- legal due diligence – lawyers will can check that the business has legal title to sell as part of a sales and purchase contract. The ownership of all the assets and any finance outstanding as well as regulatory and litigation issues are fully addressed
- financial due diligence – an accountant will check the numbers and making sure there are hidden financial issues
- commercial due diligence – ensuring that the business’ has place in the marketplace competitors and the regulatory environment checked
When you’re buying a small business, it’s important to do your due diligence before agreeing on a price and terms with the seller. They may agree to take the business off the market during your investigation, which is known as an exclusivity period. The seller will often ask for a down payment to secure it.
The investigation period is negotiable, but most small businesses need at least three to four weeks. During due diligence, you’ll want to investigate the business’s financials, customers, employees, contracts, and property.
This will help you get a better sense of the business’s value and whether or not it’s a good fit for you. If everything looks good, you can move forward with the purchase. If not, you can walk away without losing any money.
Where to get help
Conducting due diligence is an important step in any business transaction, whether you’re buying or selling a company. Due diligence allows you to assess the risks and potential rewards of a deal, and to determine if it’s the right fit for you. Ideally, you should enlist the help of accountants and solicitors to help you identify risk areas.
If the company is registered with Companies House, you can also obtain copies of the company accounts, the annual return, and other key documents. This will give you a clear picture of the financial health of the business.
However, due diligence is about more than just the finances. You need to know exactly what you are getting into, what needs to be fixed, what it will cost to fix, and if you are the right person to take on this business.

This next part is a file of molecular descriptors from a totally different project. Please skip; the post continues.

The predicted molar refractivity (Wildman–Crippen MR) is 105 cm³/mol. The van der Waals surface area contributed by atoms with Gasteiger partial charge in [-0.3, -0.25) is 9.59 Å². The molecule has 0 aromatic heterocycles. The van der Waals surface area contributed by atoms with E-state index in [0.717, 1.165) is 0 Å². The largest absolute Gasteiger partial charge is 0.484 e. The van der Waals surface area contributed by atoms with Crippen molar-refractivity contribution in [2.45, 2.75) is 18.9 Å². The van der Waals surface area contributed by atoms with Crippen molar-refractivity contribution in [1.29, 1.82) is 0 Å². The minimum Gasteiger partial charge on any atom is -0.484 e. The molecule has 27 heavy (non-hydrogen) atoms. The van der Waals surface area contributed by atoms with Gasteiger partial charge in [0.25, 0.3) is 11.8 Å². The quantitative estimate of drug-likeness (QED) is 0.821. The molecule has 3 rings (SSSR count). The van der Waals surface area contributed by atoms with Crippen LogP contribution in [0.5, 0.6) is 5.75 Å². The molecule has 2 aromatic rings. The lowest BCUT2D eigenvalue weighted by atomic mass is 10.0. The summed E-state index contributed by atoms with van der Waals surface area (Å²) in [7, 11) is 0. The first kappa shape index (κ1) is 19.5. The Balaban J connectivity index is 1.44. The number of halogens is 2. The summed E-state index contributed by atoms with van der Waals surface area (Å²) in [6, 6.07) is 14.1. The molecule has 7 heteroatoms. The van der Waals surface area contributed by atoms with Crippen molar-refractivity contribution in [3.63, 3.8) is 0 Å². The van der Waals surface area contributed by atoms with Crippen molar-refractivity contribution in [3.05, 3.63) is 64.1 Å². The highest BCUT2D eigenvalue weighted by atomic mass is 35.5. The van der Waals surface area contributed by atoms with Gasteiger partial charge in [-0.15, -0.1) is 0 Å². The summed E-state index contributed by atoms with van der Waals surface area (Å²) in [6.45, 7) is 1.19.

By taking the time to do your due diligence, you can minimise the risks and maximise the chances of success in any business deal.
Areas that will be cover are:
- employment terms and conditions
- outstanding litigation
- major contracts and orders
- IT systems and other technology
- environmental issues
- commercial management including customer service, research and development, and marketing
Information from external sources such as the landlord, tax office or bank will also be needed.
6. Buying a business
Having an organised approach to sourcing, buying and acquire the right business will help you.
Get professional advice
Getting professional help from finance brokers is using seller finance, accountants, solicitors is invaluable as you go through the negotiation, valuation and purchase process.
You should also research the sector you’re interested in, including when is best to buy and shortlist two or three businesses.
Initial viewing and valuation
It’s important to be discreet when selling the business, since it might not want staff knowing. But make sure you thoroughly investigate and note down any findings so there are no surprises later on.
Lenders offering acquisition finance generally require the following information:
- details of the business/sales particulars
- the last three years filed accounts
- financial projections – if no accounts are available
- personal assets and liabilities statement
Make a formal offer
Telephone conversations are a great way to get things started, but it’s always best if you can write down your thoughts in an email or on paper. It’ll help keep both parties honest and prevent any miscommunication from happening during the process!
Before completing the sale, it may be worth trying to negotiate an overlap period so you have time to become familiar with the business before taking over. This will give you time to get to know your customers and staff, as well as getting a feel for the day-to-day running of the business.
You may also want to use this opportunity tomake any changes that you feel are necessary, such as introducing new systems or processes. It is important to bear in mind, however, that the seller will still be legally responsible for the business during this period, so you will need to agree on a handover plan that works for both of you.